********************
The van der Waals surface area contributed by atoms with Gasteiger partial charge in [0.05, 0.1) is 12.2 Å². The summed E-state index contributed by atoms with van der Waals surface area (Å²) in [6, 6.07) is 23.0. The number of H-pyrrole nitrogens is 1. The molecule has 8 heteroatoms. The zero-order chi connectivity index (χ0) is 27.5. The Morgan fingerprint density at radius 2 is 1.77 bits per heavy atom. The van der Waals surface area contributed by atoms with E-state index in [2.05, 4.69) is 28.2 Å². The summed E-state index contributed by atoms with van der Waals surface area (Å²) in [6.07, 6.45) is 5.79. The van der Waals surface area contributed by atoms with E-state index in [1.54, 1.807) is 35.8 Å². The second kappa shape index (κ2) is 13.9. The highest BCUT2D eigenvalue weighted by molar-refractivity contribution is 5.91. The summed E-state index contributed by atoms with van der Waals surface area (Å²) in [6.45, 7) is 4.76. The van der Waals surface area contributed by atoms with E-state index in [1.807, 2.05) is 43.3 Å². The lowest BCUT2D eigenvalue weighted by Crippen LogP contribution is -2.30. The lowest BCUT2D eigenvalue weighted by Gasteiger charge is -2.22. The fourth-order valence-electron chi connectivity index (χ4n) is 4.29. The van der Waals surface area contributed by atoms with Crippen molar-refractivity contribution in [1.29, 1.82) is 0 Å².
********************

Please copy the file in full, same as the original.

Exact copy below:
The van der Waals surface area contributed by atoms with Gasteiger partial charge in [0.05, 0.1) is 12.2 Å². The summed E-state index contributed by atoms with van der Waals surface area (Å²) in [6, 6.07) is 23.0. The number of H-pyrrole nitrogens is 1. The molecule has 8 heteroatoms. The zero-order chi connectivity index (χ0) is 27.5. The Morgan fingerprint density at radius 2 is 1.77 bits per heavy atom. The van der Waals surface area contributed by atoms with E-state index in [2.05, 4.69) is 28.2 Å². The summed E-state index contributed by atoms with van der Waals surface area (Å²) in [6.07, 6.45) is 5.79. The van der Waals surface area contributed by atoms with E-state index in [1.54, 1.807) is 35.8 Å². The second kappa shape index (κ2) is 13.9. The highest BCUT2D eigenvalue weighted by molar-refractivity contribution is 5.91. The summed E-state index contributed by atoms with van der Waals surface area (Å²) in [6.45, 7) is 4.76. The van der Waals surface area contributed by atoms with E-state index in [1.807, 2.05) is 43.3 Å². The lowest BCUT2D eigenvalue weighted by Crippen LogP contribution is -2.30. The lowest BCUT2D eigenvalue weighted by Gasteiger charge is -2.22. The fourth-order valence-electron chi connectivity index (χ4n) is 4.29. The van der Waals surface area contributed by atoms with Crippen molar-refractivity contribution in [1.29, 1.82) is 0 Å².